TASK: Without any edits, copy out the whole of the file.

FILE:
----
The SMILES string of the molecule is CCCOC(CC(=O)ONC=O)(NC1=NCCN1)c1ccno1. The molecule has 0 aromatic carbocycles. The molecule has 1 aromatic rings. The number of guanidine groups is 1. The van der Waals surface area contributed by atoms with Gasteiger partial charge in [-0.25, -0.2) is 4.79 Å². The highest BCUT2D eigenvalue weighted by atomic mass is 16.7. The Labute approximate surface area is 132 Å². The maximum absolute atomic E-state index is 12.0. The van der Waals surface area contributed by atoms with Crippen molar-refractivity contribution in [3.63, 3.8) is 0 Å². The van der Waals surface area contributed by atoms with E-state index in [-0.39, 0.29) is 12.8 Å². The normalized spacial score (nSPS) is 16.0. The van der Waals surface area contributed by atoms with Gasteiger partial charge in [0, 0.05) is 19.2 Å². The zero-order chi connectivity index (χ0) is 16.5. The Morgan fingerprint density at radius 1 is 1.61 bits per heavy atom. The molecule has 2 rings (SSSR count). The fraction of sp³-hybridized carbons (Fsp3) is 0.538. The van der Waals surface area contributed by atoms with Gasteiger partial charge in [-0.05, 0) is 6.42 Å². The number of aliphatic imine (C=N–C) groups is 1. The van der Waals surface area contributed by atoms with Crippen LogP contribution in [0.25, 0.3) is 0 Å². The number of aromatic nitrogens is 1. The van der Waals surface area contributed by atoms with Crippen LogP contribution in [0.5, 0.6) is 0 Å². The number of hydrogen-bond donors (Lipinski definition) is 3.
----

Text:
The SMILES string of the molecule is CCCOC(CC(=O)ONC=O)(NC1=NCCN1)c1ccno1. The molecule has 0 aromatic carbocycles. The molecule has 1 aromatic rings. The number of guanidine groups is 1. The van der Waals surface area contributed by atoms with Gasteiger partial charge in [-0.25, -0.2) is 4.79 Å². The highest BCUT2D eigenvalue weighted by atomic mass is 16.7. The Labute approximate surface area is 132 Å². The maximum absolute atomic E-state index is 12.0. The van der Waals surface area contributed by atoms with Crippen molar-refractivity contribution in [3.63, 3.8) is 0 Å². The van der Waals surface area contributed by atoms with E-state index in [-0.39, 0.29) is 12.8 Å². The normalized spacial score (nSPS) is 16.0. The van der Waals surface area contributed by atoms with Gasteiger partial charge in [0, 0.05) is 19.2 Å². The zero-order chi connectivity index (χ0) is 16.5. The Morgan fingerprint density at radius 1 is 1.61 bits per heavy atom. The molecule has 2 rings (SSSR count). The fraction of sp³-hybridized carbons (Fsp3) is 0.538. The van der Waals surface area contributed by atoms with Gasteiger partial charge in [-0.05, 0) is 6.42 Å². The number of aliphatic imine (C=N–C) groups is 1. The van der Waals surface area contributed by atoms with Crippen LogP contribution in [0.25, 0.3) is 0 Å². The number of aromatic nitrogens is 1. The van der Waals surface area contributed by atoms with Crippen LogP contribution in [0.5, 0.6) is 0 Å². The number of hydrogen-bond donors (Lipinski definition) is 3.